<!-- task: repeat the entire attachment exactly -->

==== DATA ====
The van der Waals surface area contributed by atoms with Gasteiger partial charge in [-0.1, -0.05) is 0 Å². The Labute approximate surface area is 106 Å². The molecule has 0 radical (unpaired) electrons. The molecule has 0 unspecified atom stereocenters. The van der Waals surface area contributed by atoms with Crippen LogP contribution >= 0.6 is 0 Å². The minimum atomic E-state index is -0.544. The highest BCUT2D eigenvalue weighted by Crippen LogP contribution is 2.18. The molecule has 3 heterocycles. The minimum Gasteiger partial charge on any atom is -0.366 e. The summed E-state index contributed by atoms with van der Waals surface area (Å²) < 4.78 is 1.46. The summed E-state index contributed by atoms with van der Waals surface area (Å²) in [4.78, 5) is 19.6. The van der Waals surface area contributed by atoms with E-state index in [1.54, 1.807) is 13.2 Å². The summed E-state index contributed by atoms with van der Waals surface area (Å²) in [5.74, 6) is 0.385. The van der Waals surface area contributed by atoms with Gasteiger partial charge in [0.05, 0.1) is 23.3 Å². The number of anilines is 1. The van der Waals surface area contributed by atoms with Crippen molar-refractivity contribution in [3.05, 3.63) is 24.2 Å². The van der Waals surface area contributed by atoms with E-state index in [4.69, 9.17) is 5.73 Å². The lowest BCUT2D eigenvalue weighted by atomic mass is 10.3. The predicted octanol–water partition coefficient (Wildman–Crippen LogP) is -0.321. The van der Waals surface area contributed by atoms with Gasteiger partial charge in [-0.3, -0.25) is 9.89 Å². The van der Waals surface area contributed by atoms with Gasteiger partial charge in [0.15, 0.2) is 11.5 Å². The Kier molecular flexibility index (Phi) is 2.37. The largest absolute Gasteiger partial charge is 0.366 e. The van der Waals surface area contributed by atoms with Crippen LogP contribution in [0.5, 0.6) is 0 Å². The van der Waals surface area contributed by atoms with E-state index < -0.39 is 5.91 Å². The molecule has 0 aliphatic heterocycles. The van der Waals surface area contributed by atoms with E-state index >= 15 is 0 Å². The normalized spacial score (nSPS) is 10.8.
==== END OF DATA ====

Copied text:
The van der Waals surface area contributed by atoms with Gasteiger partial charge in [-0.1, -0.05) is 0 Å². The Labute approximate surface area is 106 Å². The molecule has 0 radical (unpaired) electrons. The molecule has 0 unspecified atom stereocenters. The van der Waals surface area contributed by atoms with Crippen LogP contribution >= 0.6 is 0 Å². The minimum atomic E-state index is -0.544. The highest BCUT2D eigenvalue weighted by Crippen LogP contribution is 2.18. The molecule has 3 heterocycles. The minimum Gasteiger partial charge on any atom is -0.366 e. The summed E-state index contributed by atoms with van der Waals surface area (Å²) < 4.78 is 1.46. The summed E-state index contributed by atoms with van der Waals surface area (Å²) in [4.78, 5) is 19.6. The van der Waals surface area contributed by atoms with E-state index in [1.54, 1.807) is 13.2 Å². The summed E-state index contributed by atoms with van der Waals surface area (Å²) in [5.74, 6) is 0.385. The van der Waals surface area contributed by atoms with Gasteiger partial charge in [0.05, 0.1) is 23.3 Å². The number of anilines is 1. The van der Waals surface area contributed by atoms with Crippen molar-refractivity contribution in [3.05, 3.63) is 24.2 Å². The van der Waals surface area contributed by atoms with E-state index in [4.69, 9.17) is 5.73 Å². The lowest BCUT2D eigenvalue weighted by atomic mass is 10.3. The predicted octanol–water partition coefficient (Wildman–Crippen LogP) is -0.321. The van der Waals surface area contributed by atoms with Gasteiger partial charge in [-0.3, -0.25) is 9.89 Å². The van der Waals surface area contributed by atoms with Gasteiger partial charge in [0.15, 0.2) is 11.5 Å². The Kier molecular flexibility index (Phi) is 2.37. The largest absolute Gasteiger partial charge is 0.366 e. The van der Waals surface area contributed by atoms with Crippen LogP contribution in [0.5, 0.6) is 0 Å². The van der Waals surface area contributed by atoms with E-state index < -0.39 is 5.91 Å². The molecule has 0 aliphatic heterocycles. The van der Waals surface area contributed by atoms with E-state index >= 15 is 0 Å². The normalized spacial score (nSPS) is 10.8.